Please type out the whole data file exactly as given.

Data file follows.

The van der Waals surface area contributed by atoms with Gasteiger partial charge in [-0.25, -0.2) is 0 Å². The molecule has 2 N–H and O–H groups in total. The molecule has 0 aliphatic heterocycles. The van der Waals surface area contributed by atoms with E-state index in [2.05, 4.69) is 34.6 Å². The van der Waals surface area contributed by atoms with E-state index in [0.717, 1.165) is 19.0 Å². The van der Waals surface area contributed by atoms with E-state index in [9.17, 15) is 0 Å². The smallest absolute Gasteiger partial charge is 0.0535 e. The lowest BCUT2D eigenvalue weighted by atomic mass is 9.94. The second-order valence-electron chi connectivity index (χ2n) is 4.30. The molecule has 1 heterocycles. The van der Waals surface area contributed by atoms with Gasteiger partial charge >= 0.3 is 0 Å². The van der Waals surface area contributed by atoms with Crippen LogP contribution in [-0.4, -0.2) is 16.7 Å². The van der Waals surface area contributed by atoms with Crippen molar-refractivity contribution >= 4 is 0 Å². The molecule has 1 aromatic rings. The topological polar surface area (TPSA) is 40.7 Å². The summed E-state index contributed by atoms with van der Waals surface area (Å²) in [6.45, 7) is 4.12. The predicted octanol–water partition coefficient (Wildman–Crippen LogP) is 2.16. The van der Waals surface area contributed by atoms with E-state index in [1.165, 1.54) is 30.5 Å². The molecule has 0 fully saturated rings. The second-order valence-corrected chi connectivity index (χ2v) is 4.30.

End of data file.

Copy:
The van der Waals surface area contributed by atoms with Gasteiger partial charge in [-0.25, -0.2) is 0 Å². The molecule has 2 N–H and O–H groups in total. The molecule has 0 aliphatic heterocycles. The van der Waals surface area contributed by atoms with E-state index in [2.05, 4.69) is 34.6 Å². The van der Waals surface area contributed by atoms with E-state index in [0.717, 1.165) is 19.0 Å². The van der Waals surface area contributed by atoms with E-state index in [9.17, 15) is 0 Å². The smallest absolute Gasteiger partial charge is 0.0535 e. The lowest BCUT2D eigenvalue weighted by atomic mass is 9.94. The second-order valence-electron chi connectivity index (χ2n) is 4.30. The molecule has 1 heterocycles. The van der Waals surface area contributed by atoms with Gasteiger partial charge >= 0.3 is 0 Å². The van der Waals surface area contributed by atoms with Crippen LogP contribution in [-0.4, -0.2) is 16.7 Å². The van der Waals surface area contributed by atoms with Crippen molar-refractivity contribution >= 4 is 0 Å². The molecule has 1 aromatic rings. The topological polar surface area (TPSA) is 40.7 Å². The summed E-state index contributed by atoms with van der Waals surface area (Å²) in [6.45, 7) is 4.12. The predicted octanol–water partition coefficient (Wildman–Crippen LogP) is 2.16. The van der Waals surface area contributed by atoms with E-state index in [1.165, 1.54) is 30.5 Å². The molecule has 0 fully saturated rings. The second-order valence-corrected chi connectivity index (χ2v) is 4.30.